Constrain the area with a selection but make sure you turn the selection off before invoking FFT inverse.

This ancient video https://youtu.be/30XaCfM2QGg describes


#8

Unfortunately, this would remove a lot of the detail as well. You need to be careful with what you do in this space since it is very sensitive to even the slightest change.


#9

seems to work well for me. getting to close to center causes problems with detail no question.
I’ll also note that using a gradient goes for detail loss really easily seems hard edge is better


#10

@Magnade Sorry, I am not sure if I follow. I think a soft edge is better. If you haven’t already, I suggest you try it on different images. What works for one image might not work for others. E.g., the mountain image doesn’t appear to have many (complex) details to begin with besides the pattern.


#11

I have tried on several and I seem to get similiar distortions
one thing i havent tried yet is selection feathering using a radial gradiant at least is a waste to me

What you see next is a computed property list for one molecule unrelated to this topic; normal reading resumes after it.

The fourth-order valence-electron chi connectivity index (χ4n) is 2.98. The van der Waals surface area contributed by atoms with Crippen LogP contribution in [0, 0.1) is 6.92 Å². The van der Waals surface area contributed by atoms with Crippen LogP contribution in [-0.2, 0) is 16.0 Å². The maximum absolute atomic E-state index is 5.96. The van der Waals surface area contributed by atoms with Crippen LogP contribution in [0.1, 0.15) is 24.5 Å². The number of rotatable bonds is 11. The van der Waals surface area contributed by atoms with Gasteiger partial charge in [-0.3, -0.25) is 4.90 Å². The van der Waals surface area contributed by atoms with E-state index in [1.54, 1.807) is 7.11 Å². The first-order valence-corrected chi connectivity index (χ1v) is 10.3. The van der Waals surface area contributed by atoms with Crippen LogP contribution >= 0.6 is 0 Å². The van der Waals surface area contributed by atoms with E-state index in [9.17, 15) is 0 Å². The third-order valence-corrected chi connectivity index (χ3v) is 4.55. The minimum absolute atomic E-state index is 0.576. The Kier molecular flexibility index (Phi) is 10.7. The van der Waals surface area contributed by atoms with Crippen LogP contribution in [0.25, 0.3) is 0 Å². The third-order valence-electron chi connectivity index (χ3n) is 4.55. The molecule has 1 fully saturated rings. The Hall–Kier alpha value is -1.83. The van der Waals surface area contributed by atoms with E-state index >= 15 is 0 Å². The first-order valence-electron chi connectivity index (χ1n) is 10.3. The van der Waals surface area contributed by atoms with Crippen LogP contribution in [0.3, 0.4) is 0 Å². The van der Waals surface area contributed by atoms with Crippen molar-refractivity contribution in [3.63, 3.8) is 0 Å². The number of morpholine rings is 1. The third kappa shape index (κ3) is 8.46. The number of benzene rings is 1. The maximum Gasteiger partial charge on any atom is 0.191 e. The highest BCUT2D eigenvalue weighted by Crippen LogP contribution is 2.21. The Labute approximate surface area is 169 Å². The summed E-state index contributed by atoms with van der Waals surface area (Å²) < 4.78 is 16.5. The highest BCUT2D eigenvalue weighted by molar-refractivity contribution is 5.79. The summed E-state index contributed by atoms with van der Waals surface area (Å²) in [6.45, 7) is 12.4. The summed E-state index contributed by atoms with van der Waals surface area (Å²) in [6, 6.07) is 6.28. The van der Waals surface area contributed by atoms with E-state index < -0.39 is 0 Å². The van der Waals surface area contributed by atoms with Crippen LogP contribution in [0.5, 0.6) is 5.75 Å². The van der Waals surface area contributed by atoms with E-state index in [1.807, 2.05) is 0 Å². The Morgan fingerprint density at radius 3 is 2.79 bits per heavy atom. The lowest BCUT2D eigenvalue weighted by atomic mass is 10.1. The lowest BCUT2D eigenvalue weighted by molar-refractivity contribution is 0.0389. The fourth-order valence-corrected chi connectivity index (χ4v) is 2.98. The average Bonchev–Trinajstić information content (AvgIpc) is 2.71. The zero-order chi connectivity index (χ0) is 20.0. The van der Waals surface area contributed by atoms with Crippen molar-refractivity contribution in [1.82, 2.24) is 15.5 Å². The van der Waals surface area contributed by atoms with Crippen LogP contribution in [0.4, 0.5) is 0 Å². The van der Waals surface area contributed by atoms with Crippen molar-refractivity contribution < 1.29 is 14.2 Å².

(Michael Turcotte) #12

I have been using the FFT alot lately, digitally restoring a photo book. Really beginning to hate dust and screens.

Hard edges on the power spectrum produce ringing around contrast edges and the outer edge of the image. Making changes too close to the center also produce ringing.

The best luck in removing high frequency “junk” is to use the blend tool. Select the top section to keep the fill constrained to the power section. The setting I am using are (black) FG to transparent ,reverse selected, radial shape, no repeat, and offset of 25. You have to protect the center of the power spectrum.

How far to drag from center? Depends on the image and what you are looking for. Start with center to top edge. Select none. Inverse FFT. Don’t like - Undo history to “selection” and try ending the gradient a little further from the top edge. repeat until you get something you like.


#13

Extending my method from Cleaning of scanned photo overlaid with pattern (see post #2), this is my method to remove the pattern. I might eventually write a filter or a more official tutorial for it. List of steps (wow, it took me such a long time to write this; props to all tutorial writers!):

A. Original image.

B. Split details (wavelets). The important thing is to make it so that only the last detail scale has the offending pattern. Crop:
image

C. Fourier transform (fftpolar) of this last detail scale. We are interested in editing the spectrum. Normalized for web viewing: